Refractive Keratotomy for Myopia and Astigmatism. George O. Waring III, MD. St Louis, Mo: Mosby Year Book Publishers; 1991. 1326 pages. $225.
The 1990s will be a complicated decade to navigate through. The economies of the world are sagging, and as a result the business of medicine will suffer. Even the teaching programs will become leaner as the academics must spend more time generating patient income and less time doing teaching and research. How will we in ophthalmology continue to improve our knowledge base and keep up with new techniques? Meetings and courses are one way, but the expenses of travel, hotels, and registration fees could become significant deterrents as our incomes decline.
George Waring, the principal author of Refractive Keratotomy uses this book as a possible solution to this approaching educational dilemma. Ib give you the proper perspective for this argument, let's first take a look at the subject of radial keratotomy itself
The operation has been around for about 100 years, starting with the work of Dutch ophthalmologist, Lans. Some 50 years later, the Japanese ophthalmologist, Sato, observed the flattening effect of spontaneous hydrops on a keratoconic cornea and developed a system of posterior corneal incisions to correct myopia. Roughly 15 years later, the Russian ophthalmologist, Fyodorov modified Sato's technique to use only anterior corneal incisions to treat myopia. This technique was then exported to the USA. As of today, well over half a million Americans have had the operation with a personal satisfaction level of 85%. Waring calculates that over 11 million Americans are potential candidates for the radial keratotomy correction of myopia. Assuming a surgical fee of $1200 per eye, the potential market becomes $13.4 billion. Admittedly, the operation lacks precision (about 90% of the results fell within 2.00 diopters of the desired correction and about 20% of the patients experience fluctuating vision). It is also expensive, and of course does have some complications. Nevertheless, two clear trends are emerging. The operation is gaining popularity once again, and the results are improving. Why is this the case? Well, the knives and pachometers are more accurate, and less than eight incisions for lower amounts of myopia are now commonly employed.
If radial keratotomy and its variations are to become an integral part of ophthalmology, then we need proper training. But do we need a book like Waring's with its 1300 pages of text, 1650 illustrations and an index of 25 pages? After all, there are already five other books on the subject on the market.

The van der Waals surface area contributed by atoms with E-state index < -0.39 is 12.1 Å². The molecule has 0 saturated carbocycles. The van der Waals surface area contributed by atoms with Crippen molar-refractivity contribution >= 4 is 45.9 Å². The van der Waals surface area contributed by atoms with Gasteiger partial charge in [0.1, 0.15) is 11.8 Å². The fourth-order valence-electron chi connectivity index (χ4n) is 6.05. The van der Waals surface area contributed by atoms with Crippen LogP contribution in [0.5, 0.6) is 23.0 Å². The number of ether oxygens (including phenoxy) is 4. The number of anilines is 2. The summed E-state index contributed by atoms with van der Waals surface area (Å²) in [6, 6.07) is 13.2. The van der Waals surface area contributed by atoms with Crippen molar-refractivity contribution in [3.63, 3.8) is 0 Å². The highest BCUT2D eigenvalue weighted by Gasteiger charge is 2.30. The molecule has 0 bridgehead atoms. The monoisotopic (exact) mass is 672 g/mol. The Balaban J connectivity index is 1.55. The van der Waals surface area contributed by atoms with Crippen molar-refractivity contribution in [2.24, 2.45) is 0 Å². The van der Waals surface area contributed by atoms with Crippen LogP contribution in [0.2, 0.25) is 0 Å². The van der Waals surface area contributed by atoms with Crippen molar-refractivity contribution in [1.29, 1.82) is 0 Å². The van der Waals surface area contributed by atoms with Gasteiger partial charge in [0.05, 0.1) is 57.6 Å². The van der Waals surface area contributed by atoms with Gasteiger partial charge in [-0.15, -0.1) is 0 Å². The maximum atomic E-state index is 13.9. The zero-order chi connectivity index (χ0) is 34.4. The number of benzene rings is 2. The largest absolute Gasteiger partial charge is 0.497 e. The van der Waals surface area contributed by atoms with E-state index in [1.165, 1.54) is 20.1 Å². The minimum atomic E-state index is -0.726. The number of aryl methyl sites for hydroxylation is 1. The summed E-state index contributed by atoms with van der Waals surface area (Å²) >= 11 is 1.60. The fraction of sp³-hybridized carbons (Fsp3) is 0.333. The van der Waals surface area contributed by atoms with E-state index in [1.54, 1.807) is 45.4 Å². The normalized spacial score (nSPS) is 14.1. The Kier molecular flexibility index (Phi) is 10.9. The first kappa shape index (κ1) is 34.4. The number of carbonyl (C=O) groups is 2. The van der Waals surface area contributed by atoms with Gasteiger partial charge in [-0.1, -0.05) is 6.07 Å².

Now we are ready to see whether this book is a unique educational device. As intimated already, there are a constellation of forces presently at play in refractive surgery.
1. The demand by the active myope for clear vision without optical devices;
2. The publicity in the lay media describing refractive surgery (fueled by the results of excimer laser studies);
3. The high cost of the surgery to the patient (paid out of pocket);
4. The high expectation of the patient for perfect results;
5. The relative imprecision of the surgery;
6. The smoldering opposition of segments within the eye-care professions;
7. The ever-present specter of malpractice suits; and
8. The steady flow of new refractive surgical techniques.
These forces define a very complicated subject, and require a very thorough and sophisticated immersion into the subject if we are to become experts. I would contend that Dr Waring and his team of 33 international experts provide such an immersion.
The book opens with a section on myopia itselÇ giving the incidence, and the relevant anatomy, physiology, optics, and corneal topography needed to understand radial keratotomy.
The second section details the historical development of radial keratotomy. This section also includes its legal history, written by one of the lawyers who defended the PERK Study principals in a landmark law suit. The third section discusses patient selection as well as giving detailed examples of present-daymarketing programs and informed-consent documents.
The fourth section, which is the most abundantly illustrated, presents the actual surgical techniques. The writing style is almost fatherly. "The surgeon...plunges the knife into the stroma... This is no time to be timid" or "The pulling of the knife across the corneal surface is done in a single motion... taking 3 to 4 seconds per incision." This section on surgery also contains a 75-page chapter on the excimer laser by Seiler, Fantes, Waring, and Hanna and is the best overall discussion of the subject that I've seen.
The fifth section contains a frank and thorough evaluation of the long-term results, including complications and pathologic studies on the healing process.
The sixth section on corneal biomechanics is the weakest part of the book. Although the authors obviously try to avoid too much technical jargon, they only partially succeed in making the subject understandable to the clinician.
The final section on keratotomy for astigmatism is well-balanced and detailed.
Should you buy this book? If this review has a strong influence on that decision, you must know one more fact. George Waring has been a friend and colleague of mine for years. Nevertheless, I have bent over backwards to be fair and objective. Frankly, I would have expected more colored illustrations for a purchase price of $225.
Having said the above, I would suggest that reading the book is "a must" if you are seriously considering getting involved with radial keratotomy. The consumers' guide to the different computer nomograms is worth the purchase price alone, as are the explicit examples of informed consent, or the in-depth evaluation of the different commercial pachometers. For the educators of the 90s, this book should stand as an effective model for delivering in-depth instruction on a well-defined surgical subject.